data are suspect, and suitable natural experiments are lacking. The negative studies in the health care literature used small rewards and incentives based on performance relative to peers, so physicians had no way to know what performance levels would ensure a bonus. Overall, past studies have yielded no clear guidance on the appropriate magnitude of performance-based compensation.
As noted above, more than 100 pay-for-performance programs have been implemented in the health care sector (Med-Vantage Inc., 2006). These initiatives constitute a rich source of experience regarding the impact of this innovation in health care financing, experience that can help answer questions about what works that are asked by all stakeholders. Concrete data with which to assess the benefits and identify the unintended adverse consequences of the approach are increasingly becoming available; quantification of the impact of pay-for-performance programs is possible, however, only if they are evaluated thoughtfully and systematically. Such evaluation requires careful planning.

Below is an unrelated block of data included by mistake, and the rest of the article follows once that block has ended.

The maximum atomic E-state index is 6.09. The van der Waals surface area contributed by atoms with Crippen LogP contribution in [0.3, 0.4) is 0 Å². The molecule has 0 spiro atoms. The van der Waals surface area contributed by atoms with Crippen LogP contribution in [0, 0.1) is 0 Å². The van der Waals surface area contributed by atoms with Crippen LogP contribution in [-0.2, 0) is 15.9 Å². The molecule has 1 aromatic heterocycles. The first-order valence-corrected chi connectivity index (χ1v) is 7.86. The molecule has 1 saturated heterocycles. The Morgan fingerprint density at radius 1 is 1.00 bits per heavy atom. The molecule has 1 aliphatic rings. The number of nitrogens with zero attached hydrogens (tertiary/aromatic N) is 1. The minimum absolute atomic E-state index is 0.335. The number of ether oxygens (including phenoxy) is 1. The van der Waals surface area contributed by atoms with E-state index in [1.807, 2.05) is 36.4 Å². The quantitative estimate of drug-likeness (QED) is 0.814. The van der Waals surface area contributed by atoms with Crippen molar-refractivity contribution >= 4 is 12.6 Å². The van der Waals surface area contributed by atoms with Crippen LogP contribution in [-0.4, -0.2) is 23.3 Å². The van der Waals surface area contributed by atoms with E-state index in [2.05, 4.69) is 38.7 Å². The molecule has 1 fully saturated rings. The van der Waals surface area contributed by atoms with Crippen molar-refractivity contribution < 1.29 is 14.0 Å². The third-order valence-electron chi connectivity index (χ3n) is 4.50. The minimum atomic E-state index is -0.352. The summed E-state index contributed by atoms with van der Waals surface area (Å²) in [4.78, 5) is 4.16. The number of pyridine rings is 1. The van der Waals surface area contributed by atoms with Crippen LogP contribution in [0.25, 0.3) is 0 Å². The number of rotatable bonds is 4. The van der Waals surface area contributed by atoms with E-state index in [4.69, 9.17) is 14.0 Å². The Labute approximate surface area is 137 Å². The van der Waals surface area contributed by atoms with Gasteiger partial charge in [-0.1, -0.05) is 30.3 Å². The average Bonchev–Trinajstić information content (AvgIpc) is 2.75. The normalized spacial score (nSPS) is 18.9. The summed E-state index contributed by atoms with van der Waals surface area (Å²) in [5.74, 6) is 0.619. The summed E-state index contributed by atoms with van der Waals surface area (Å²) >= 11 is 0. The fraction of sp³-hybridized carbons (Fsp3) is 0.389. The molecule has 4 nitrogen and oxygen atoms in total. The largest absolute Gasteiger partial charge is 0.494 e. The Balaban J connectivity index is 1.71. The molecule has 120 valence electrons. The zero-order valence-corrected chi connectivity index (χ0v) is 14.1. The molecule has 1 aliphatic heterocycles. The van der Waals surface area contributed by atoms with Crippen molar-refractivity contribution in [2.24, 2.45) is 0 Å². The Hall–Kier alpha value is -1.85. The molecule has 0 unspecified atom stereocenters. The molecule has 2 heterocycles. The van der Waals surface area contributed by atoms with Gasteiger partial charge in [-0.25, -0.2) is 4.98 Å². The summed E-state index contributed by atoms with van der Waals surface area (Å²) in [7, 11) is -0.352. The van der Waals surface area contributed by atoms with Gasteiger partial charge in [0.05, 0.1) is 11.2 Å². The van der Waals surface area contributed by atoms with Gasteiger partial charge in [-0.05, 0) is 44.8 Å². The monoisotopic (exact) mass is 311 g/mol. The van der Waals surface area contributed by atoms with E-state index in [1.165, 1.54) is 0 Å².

Evidence for unintended or unexpected consequences of pay for performance outside of the health care arena, such as gaming in return-to-work and school programs, is relatively well established (Burgess and Ratto, 2003; Courty and Marschke, 2004). In health care, if providers are paid based on performance according to outcome criteria, they may attempt to select healthier patients to maximize net revenues. Other possible negative effects of targeted incentives, such as reductions in various dimensions of quality of care in areas not targeted for financial rewards (which may be a particular concern in primary care because of the broad scope of practice), have not been evaluated empirically. While providers for the most part have the best interests of their patients in mind, such unintended adverse consequences may be a real concern. Table 2-3 is a nonexhaustive listing of some of these potential unintended adverse consequences, each of which is reviewed below. Further experience may identify additional concerns.
Improved quality of care overall is a highly desirable goal, but it should not be achieved at the expense of decreased access to care. Access to necessary services forms the foundation for high-quality care. A meaningful decrease in access to care resulting from the implementation of a pay-for-performance program constitutes an unacceptable outcome.
In their efforts to reach performance thresholds that will result in augmented payment, providers may exclude patients from their practices who